Revealed: plans for growing East End tower made from waste
Paris-based Chartier-Corbasson has designed an organic tower for Shoreditch which would build itself from recycled waste
The concept for the office skyscraper is based on the use of bamboo in Asia, which is still used as scaffolding even for some high-rise buildings.
Instead of bamboo, the tower would be held together using a criss-cross of metal pipes which would act like a permanent scaffolding for the structure.
According to the practice, the skyscraper is ‘in keeping with London’s history of architectural endeavour’ and a realistic approach to constructing tall buildings: ‘To conceive a skyscraper growing vertically is a very pertinent idea, particularly natural and adapted to London.
‘The scaffolding structure allows a continuous growth, inspired by the vegetal world, while developing an aesthetic of this evolution. By using exclusively one single size of tube, profile or structure, not unlike bamboo scaffoldings, work on site is limited to assembling (no cutting, whether the structure be made of wood or steel). All elements are prefabricated, limiting nuisances on the site and allowing cohabitation of offices.’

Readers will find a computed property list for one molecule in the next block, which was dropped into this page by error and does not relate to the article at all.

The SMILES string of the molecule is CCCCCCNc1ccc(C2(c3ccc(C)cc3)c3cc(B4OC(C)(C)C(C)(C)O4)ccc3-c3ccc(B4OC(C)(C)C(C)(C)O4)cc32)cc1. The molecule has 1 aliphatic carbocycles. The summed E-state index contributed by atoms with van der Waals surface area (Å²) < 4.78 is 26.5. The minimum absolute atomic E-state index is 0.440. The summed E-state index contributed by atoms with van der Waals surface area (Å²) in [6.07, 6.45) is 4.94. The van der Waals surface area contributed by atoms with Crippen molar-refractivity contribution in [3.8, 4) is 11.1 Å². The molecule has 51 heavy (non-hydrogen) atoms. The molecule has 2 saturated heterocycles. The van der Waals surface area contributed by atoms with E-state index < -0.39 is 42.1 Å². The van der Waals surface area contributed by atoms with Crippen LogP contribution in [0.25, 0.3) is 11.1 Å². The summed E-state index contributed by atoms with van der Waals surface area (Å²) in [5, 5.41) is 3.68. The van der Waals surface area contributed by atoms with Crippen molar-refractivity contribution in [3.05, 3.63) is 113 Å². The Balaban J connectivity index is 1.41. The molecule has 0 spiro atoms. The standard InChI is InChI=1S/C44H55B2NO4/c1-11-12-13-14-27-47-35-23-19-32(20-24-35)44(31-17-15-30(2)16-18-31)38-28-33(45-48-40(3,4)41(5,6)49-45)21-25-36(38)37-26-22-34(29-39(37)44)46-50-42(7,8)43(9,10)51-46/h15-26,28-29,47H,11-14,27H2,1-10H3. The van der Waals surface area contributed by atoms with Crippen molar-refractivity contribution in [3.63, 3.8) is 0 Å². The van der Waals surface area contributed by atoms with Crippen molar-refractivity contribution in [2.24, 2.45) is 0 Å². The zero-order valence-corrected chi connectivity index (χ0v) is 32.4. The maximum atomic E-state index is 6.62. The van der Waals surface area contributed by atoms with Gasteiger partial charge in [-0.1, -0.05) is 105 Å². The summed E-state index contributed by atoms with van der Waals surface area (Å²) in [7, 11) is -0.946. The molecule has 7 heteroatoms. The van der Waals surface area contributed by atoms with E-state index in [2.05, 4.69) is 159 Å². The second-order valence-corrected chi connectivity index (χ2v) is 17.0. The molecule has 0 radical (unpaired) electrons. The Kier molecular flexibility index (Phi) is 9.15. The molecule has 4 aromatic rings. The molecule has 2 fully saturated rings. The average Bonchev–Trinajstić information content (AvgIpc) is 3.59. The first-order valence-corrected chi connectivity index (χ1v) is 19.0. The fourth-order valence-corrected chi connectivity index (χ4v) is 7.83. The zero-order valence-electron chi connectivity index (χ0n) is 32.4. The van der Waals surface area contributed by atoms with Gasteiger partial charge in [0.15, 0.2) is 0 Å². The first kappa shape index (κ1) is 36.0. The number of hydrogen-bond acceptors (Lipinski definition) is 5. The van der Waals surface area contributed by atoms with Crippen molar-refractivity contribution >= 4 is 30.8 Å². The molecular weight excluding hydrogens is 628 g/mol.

Though organic buildings are not new - a temporary tower titled ‘Hy-Fi’ designed by New York studio The Living opened in MoMA’s PS1 space earlier this year as part of the Museums Young Architects Program - they are rarely conceived on such a scale.
Wall panels within the tower would be made of recycled paper or compressed plastic bottles and the practice has calculated that occupants of the tower would provide enough material to supply a surface façade for a floor like one they occupy each year.
The tubes within the structure would also house mini-wind turbines which would generate electricity. Chartier-Corbasson said that by adding levels only when needed it would cut down the up-front construction costs.
The practice added: ‘On this structure, floors, a skin are grafted: the idea is to use the office’s production - mainly paper, plastics (bottles) to make up the different elements of the building. Other productions, like glass will be collected at a larger scale to make other elements.
A tower-crane is avoided; enough lifts or goods lifts are reserved for the building site, thereby creating an aesthetic of growth inspired by the organic world: like coral, the building is self-generated by these occupants that produce its structure.’